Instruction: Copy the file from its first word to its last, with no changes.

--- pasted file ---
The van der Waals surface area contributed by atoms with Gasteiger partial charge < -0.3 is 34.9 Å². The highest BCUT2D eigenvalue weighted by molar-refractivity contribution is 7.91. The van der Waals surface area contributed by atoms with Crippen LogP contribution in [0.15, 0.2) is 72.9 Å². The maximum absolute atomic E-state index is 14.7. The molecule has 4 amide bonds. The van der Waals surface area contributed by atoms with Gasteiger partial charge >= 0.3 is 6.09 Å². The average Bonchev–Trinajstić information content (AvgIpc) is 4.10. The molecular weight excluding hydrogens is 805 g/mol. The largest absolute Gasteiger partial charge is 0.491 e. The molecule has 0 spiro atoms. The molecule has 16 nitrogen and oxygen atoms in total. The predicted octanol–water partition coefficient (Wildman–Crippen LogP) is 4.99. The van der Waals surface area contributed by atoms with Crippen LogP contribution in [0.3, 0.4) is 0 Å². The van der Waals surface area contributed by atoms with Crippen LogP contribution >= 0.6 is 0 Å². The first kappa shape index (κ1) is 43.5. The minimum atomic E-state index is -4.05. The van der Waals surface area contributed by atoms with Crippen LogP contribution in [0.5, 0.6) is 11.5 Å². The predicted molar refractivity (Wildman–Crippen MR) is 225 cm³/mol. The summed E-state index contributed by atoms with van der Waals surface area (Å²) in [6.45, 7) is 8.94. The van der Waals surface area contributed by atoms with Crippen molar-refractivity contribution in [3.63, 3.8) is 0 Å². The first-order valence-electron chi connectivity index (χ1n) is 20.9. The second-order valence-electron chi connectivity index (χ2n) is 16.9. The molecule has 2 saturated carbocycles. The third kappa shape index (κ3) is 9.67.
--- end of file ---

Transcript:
The van der Waals surface area contributed by atoms with Gasteiger partial charge < -0.3 is 34.9 Å². The highest BCUT2D eigenvalue weighted by molar-refractivity contribution is 7.91. The van der Waals surface area contributed by atoms with Crippen LogP contribution in [0.15, 0.2) is 72.9 Å². The maximum absolute atomic E-state index is 14.7. The molecule has 4 amide bonds. The van der Waals surface area contributed by atoms with Gasteiger partial charge >= 0.3 is 6.09 Å². The average Bonchev–Trinajstić information content (AvgIpc) is 4.10. The molecular weight excluding hydrogens is 805 g/mol. The largest absolute Gasteiger partial charge is 0.491 e. The molecule has 0 spiro atoms. The molecule has 16 nitrogen and oxygen atoms in total. The predicted octanol–water partition coefficient (Wildman–Crippen LogP) is 4.99. The van der Waals surface area contributed by atoms with Crippen LogP contribution in [0.3, 0.4) is 0 Å². The van der Waals surface area contributed by atoms with Crippen LogP contribution >= 0.6 is 0 Å². The first kappa shape index (κ1) is 43.5. The minimum atomic E-state index is -4.05. The van der Waals surface area contributed by atoms with Crippen LogP contribution in [0.5, 0.6) is 11.5 Å². The predicted molar refractivity (Wildman–Crippen MR) is 225 cm³/mol. The summed E-state index contributed by atoms with van der Waals surface area (Å²) in [6.45, 7) is 8.94. The van der Waals surface area contributed by atoms with Crippen molar-refractivity contribution in [3.63, 3.8) is 0 Å². The first-order valence-electron chi connectivity index (χ1n) is 20.9. The second-order valence-electron chi connectivity index (χ2n) is 16.9. The molecule has 2 saturated carbocycles. The third kappa shape index (κ3) is 9.67.